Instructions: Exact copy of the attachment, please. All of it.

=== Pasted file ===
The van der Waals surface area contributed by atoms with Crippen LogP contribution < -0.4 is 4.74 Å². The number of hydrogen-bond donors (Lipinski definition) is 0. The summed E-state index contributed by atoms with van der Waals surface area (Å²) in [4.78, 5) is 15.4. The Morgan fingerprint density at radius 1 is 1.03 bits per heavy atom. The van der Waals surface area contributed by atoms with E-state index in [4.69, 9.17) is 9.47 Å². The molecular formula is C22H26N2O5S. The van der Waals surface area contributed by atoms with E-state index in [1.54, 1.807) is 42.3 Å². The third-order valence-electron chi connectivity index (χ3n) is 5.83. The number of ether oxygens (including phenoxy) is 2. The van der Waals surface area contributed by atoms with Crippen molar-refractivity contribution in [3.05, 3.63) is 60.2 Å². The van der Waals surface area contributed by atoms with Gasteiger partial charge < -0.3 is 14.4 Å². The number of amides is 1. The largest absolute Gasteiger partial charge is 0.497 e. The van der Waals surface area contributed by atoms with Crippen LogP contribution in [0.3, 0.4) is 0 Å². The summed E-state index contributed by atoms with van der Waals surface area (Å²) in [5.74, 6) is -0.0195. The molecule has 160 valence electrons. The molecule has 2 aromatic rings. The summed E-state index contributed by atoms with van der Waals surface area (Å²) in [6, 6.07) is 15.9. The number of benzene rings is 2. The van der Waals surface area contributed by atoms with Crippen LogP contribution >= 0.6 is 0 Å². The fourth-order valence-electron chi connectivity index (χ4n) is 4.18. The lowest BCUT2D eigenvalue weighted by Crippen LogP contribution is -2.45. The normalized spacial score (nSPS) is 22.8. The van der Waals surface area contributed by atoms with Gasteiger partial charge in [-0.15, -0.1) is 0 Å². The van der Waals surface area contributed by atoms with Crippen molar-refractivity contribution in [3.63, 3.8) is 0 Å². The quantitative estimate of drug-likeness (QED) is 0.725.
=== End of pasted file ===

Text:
The van der Waals surface area contributed by atoms with Crippen LogP contribution < -0.4 is 4.74 Å². The number of hydrogen-bond donors (Lipinski definition) is 0. The summed E-state index contributed by atoms with van der Waals surface area (Å²) in [4.78, 5) is 15.4. The Morgan fingerprint density at radius 1 is 1.03 bits per heavy atom. The van der Waals surface area contributed by atoms with E-state index in [4.69, 9.17) is 9.47 Å². The molecular formula is C22H26N2O5S. The van der Waals surface area contributed by atoms with E-state index in [1.54, 1.807) is 42.3 Å². The third-order valence-electron chi connectivity index (χ3n) is 5.83. The number of ether oxygens (including phenoxy) is 2. The van der Waals surface area contributed by atoms with Crippen molar-refractivity contribution in [3.05, 3.63) is 60.2 Å². The van der Waals surface area contributed by atoms with Gasteiger partial charge < -0.3 is 14.4 Å². The number of amides is 1. The largest absolute Gasteiger partial charge is 0.497 e. The van der Waals surface area contributed by atoms with Crippen LogP contribution in [0.3, 0.4) is 0 Å². The summed E-state index contributed by atoms with van der Waals surface area (Å²) in [5.74, 6) is -0.0195. The molecule has 160 valence electrons. The molecule has 2 aromatic rings. The summed E-state index contributed by atoms with van der Waals surface area (Å²) in [6, 6.07) is 15.9. The number of benzene rings is 2. The van der Waals surface area contributed by atoms with Crippen LogP contribution >= 0.6 is 0 Å². The fourth-order valence-electron chi connectivity index (χ4n) is 4.18. The lowest BCUT2D eigenvalue weighted by Crippen LogP contribution is -2.45. The normalized spacial score (nSPS) is 22.8. The van der Waals surface area contributed by atoms with Gasteiger partial charge in [-0.15, -0.1) is 0 Å². The van der Waals surface area contributed by atoms with Crippen molar-refractivity contribution in [3.63, 3.8) is 0 Å². The quantitative estimate of drug-likeness (QED) is 0.725.